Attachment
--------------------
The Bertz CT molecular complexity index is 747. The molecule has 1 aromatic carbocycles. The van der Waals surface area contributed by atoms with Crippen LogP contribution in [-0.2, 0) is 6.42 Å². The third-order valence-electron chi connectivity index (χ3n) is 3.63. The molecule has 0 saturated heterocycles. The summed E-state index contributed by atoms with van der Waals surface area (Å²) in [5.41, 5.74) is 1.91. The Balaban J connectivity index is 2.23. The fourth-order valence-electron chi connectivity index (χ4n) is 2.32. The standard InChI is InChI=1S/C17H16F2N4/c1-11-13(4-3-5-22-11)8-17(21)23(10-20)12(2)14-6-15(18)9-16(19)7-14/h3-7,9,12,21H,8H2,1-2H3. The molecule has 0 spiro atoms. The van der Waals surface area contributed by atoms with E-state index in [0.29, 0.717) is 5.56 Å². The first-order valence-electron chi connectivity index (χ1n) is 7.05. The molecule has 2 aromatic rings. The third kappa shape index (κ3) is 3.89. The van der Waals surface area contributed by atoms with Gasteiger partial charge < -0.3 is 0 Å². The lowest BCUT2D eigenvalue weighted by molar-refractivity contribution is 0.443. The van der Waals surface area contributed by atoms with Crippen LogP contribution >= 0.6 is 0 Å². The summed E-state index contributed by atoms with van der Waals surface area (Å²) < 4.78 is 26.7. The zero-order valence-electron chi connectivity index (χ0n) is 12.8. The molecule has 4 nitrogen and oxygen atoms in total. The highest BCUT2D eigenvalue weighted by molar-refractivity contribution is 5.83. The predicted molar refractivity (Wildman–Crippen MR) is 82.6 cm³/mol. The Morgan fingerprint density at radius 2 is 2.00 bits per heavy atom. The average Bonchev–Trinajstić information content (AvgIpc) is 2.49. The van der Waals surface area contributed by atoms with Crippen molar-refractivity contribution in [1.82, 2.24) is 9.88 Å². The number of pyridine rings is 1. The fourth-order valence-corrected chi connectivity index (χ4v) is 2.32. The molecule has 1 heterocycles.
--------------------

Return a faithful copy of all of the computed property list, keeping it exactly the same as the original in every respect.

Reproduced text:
The Bertz CT molecular complexity index is 747. The molecule has 1 aromatic carbocycles. The van der Waals surface area contributed by atoms with Crippen LogP contribution in [-0.2, 0) is 6.42 Å². The third-order valence-electron chi connectivity index (χ3n) is 3.63. The molecule has 0 saturated heterocycles. The summed E-state index contributed by atoms with van der Waals surface area (Å²) in [5.41, 5.74) is 1.91. The Balaban J connectivity index is 2.23. The fourth-order valence-electron chi connectivity index (χ4n) is 2.32. The standard InChI is InChI=1S/C17H16F2N4/c1-11-13(4-3-5-22-11)8-17(21)23(10-20)12(2)14-6-15(18)9-16(19)7-14/h3-7,9,12,21H,8H2,1-2H3. The molecule has 0 spiro atoms. The van der Waals surface area contributed by atoms with E-state index in [0.29, 0.717) is 5.56 Å². The first-order valence-electron chi connectivity index (χ1n) is 7.05. The molecule has 2 aromatic rings. The third kappa shape index (κ3) is 3.89. The van der Waals surface area contributed by atoms with Gasteiger partial charge < -0.3 is 0 Å². The lowest BCUT2D eigenvalue weighted by molar-refractivity contribution is 0.443. The van der Waals surface area contributed by atoms with Crippen LogP contribution >= 0.6 is 0 Å². The summed E-state index contributed by atoms with van der Waals surface area (Å²) < 4.78 is 26.7. The zero-order valence-electron chi connectivity index (χ0n) is 12.8. The molecule has 4 nitrogen and oxygen atoms in total. The highest BCUT2D eigenvalue weighted by molar-refractivity contribution is 5.83. The predicted molar refractivity (Wildman–Crippen MR) is 82.6 cm³/mol. The Morgan fingerprint density at radius 2 is 2.00 bits per heavy atom. The average Bonchev–Trinajstić information content (AvgIpc) is 2.49. The van der Waals surface area contributed by atoms with Crippen molar-refractivity contribution in [1.82, 2.24) is 9.88 Å². The number of pyridine rings is 1. The fourth-order valence-corrected chi connectivity index (χ4v) is 2.32. The molecule has 1 heterocycles.